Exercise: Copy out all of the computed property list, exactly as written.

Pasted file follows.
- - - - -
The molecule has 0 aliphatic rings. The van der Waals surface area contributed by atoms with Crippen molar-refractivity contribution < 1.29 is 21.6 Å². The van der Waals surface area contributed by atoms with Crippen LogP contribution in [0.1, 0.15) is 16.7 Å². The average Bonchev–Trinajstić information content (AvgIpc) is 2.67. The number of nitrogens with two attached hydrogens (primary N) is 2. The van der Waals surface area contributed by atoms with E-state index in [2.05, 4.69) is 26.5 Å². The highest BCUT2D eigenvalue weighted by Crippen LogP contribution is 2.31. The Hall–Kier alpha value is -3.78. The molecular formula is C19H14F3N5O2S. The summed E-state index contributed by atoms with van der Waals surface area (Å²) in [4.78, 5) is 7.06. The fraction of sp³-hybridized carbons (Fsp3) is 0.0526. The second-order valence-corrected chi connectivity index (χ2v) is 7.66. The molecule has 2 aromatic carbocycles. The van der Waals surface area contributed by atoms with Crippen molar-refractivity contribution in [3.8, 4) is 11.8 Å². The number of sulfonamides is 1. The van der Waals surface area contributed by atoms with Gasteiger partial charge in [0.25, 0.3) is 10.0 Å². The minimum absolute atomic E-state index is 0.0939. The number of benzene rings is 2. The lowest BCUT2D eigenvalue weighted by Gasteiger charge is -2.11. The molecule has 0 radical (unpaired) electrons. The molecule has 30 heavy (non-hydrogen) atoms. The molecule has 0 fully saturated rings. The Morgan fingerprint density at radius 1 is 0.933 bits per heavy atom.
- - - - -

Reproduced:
The molecule has 0 aliphatic rings. The van der Waals surface area contributed by atoms with Crippen molar-refractivity contribution < 1.29 is 21.6 Å². The van der Waals surface area contributed by atoms with Crippen LogP contribution in [0.1, 0.15) is 16.7 Å². The average Bonchev–Trinajstić information content (AvgIpc) is 2.67. The number of nitrogens with two attached hydrogens (primary N) is 2. The van der Waals surface area contributed by atoms with E-state index in [2.05, 4.69) is 26.5 Å². The highest BCUT2D eigenvalue weighted by Crippen LogP contribution is 2.31. The Hall–Kier alpha value is -3.78. The molecular formula is C19H14F3N5O2S. The summed E-state index contributed by atoms with van der Waals surface area (Å²) in [4.78, 5) is 7.06. The fraction of sp³-hybridized carbons (Fsp3) is 0.0526. The second-order valence-corrected chi connectivity index (χ2v) is 7.66. The molecule has 2 aromatic carbocycles. The van der Waals surface area contributed by atoms with Crippen molar-refractivity contribution in [3.8, 4) is 11.8 Å². The number of sulfonamides is 1. The van der Waals surface area contributed by atoms with Gasteiger partial charge in [0.25, 0.3) is 10.0 Å². The minimum absolute atomic E-state index is 0.0939. The number of benzene rings is 2. The lowest BCUT2D eigenvalue weighted by Gasteiger charge is -2.11. The molecule has 0 radical (unpaired) electrons. The molecule has 30 heavy (non-hydrogen) atoms. The molecule has 0 fully saturated rings. The Morgan fingerprint density at radius 1 is 0.933 bits per heavy atom.